Insurance FAQs

Insurance FAQs 2016-10-28T09:01:28+00:00

Here are some common frequently asked questions in our insurance FAQs that we often answer.  We would be happy to discuss any of these in more detail with you:

Insurance FAQ's

 

AUI Newsletter insurance FAQs

FAQ’s for Business Insurance:

 

A: No, but if you have more than 50 FTE (Full Time Equivalent Employees), you will be subject to fines for not offering coverage.
A:  Yes, you will have to pay a percentage of the premium, typically 50% of the single rate.  The cost to the employee for single coverage cannot be more than 9.5% of the employee’s single wages.
A:  AUI can help you find ways to lower your costs in addition to the tradition methods of changing plans and switching carriers.  We offer some alternative benefits that other agents do not where medical underwriting can lower costs.  In addition, we are experts in small group self-funding.
A:  Adding voluntary (or supplemental) benefits is a great way to do this!  Click here to learn more.

FAQ’s for Individuals and Families:

A:  Most individuals must have health insurance or be subject to a fine from the Federal Government.  The fine for 2016 is either:  2.5% of your yearly household income or $695 per person ($347.50 per child under 18) with the maximum penalty per family using this method is $2,085.  The fine is whichever of these amounts is greater.
A:  The Affordable Care Act (ACA) also known as Obamacare made it a legal requirement for most Americans.  And having health insurance will allow you cover the cost of medical care when you need it.
A:  No.  You can choose an individual insurance plan outside of the Federally Facilitated Marketplace in a private exchange.  This plan, however, will not qualify for a subsidy.
A: Yes, but there’s a catch.  If your employer offers affordable coverage, you would not be able to obtain a subsidy to help pay for your coverage.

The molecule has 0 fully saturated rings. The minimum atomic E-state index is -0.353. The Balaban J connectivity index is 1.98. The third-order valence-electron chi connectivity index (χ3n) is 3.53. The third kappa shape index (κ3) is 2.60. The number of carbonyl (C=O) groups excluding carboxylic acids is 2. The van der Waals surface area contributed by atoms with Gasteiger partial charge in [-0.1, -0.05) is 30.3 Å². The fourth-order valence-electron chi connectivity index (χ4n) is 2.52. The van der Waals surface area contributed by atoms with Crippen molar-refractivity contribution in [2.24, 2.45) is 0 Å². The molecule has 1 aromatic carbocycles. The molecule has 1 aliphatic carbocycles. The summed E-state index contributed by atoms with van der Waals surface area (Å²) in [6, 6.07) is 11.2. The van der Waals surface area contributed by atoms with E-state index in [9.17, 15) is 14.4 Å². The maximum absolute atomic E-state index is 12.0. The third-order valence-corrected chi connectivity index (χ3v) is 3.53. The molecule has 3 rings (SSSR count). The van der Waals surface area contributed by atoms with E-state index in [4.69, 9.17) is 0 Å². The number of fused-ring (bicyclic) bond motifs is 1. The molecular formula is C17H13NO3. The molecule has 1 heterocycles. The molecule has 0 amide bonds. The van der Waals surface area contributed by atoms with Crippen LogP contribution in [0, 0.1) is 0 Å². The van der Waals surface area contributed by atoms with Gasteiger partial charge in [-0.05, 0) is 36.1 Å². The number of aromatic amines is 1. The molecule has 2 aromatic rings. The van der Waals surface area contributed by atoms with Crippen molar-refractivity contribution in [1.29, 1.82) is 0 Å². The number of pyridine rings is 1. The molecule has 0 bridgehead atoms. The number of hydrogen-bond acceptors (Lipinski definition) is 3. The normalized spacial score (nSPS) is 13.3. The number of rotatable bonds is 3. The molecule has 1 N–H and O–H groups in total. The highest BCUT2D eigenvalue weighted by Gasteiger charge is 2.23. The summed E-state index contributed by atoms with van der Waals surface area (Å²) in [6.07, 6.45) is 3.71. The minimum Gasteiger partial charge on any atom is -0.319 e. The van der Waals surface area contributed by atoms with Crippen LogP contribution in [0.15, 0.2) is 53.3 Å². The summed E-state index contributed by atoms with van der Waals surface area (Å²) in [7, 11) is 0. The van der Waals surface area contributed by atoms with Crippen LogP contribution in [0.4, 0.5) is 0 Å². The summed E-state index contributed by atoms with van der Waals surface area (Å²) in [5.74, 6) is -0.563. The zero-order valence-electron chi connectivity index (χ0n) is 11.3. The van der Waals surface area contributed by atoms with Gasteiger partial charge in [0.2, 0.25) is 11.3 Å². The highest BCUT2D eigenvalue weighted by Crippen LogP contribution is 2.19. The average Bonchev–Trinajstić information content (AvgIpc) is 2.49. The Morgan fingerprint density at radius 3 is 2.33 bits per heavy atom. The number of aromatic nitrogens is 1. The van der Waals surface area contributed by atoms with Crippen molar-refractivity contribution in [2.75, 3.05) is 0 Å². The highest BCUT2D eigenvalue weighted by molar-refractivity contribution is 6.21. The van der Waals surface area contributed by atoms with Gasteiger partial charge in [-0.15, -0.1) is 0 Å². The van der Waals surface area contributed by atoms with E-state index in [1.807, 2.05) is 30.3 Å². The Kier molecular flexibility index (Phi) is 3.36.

FAQ’s for Individuals and Families:

The date of treatment by a physician or medical facility.
The portion of a covered claim the subscriber (or insured) is responsible to pay.
Stands for Explanation Of Benefits which is an insurance carrier form explaining how your claim has been paid to the provider.
FAMILY DEDUCTIBLE:
(FFM) Commonly known as Healthcare.gov is the website where individuals can purchase insurance plans that qualify for a subsidy. Individuals do not have to qualify for subsidies to purchase plans on healthcare.gov.
A Health Maintenance Organization is an organization of physicians that provides comprehensive health care, in which you select a Primary Care Physician to manage all your health care needs. Not going through your PCP can lead to a reduction in benefit levels on reimbursement or coverage.
The combination of the deductible and insured’s share of co-insurance based on the allowed amount per calendar year.
Insurance products offered by insurance carriers that do not qualify for a subsidy.These plans may have different networks and coverages available from their FFM counterparts.
A Preferred Provider Organization is a network of providers such as physicians and hospitals, which have contracted with a carrier to accept an agreed level of payment, provided to persons insured by that carrier.
A Point Of Service is a network of providers accessed through a Primary Care Physician (PCP). The subscriber is generally required to go to or through their PCP to receive maximum reimbursement levels allowed.
Stands for Usual, Customary and Reasonable which is the amount determined to be usual, customary and reasonable. This is the amount computed for reimbursement after deductible and co-insurance.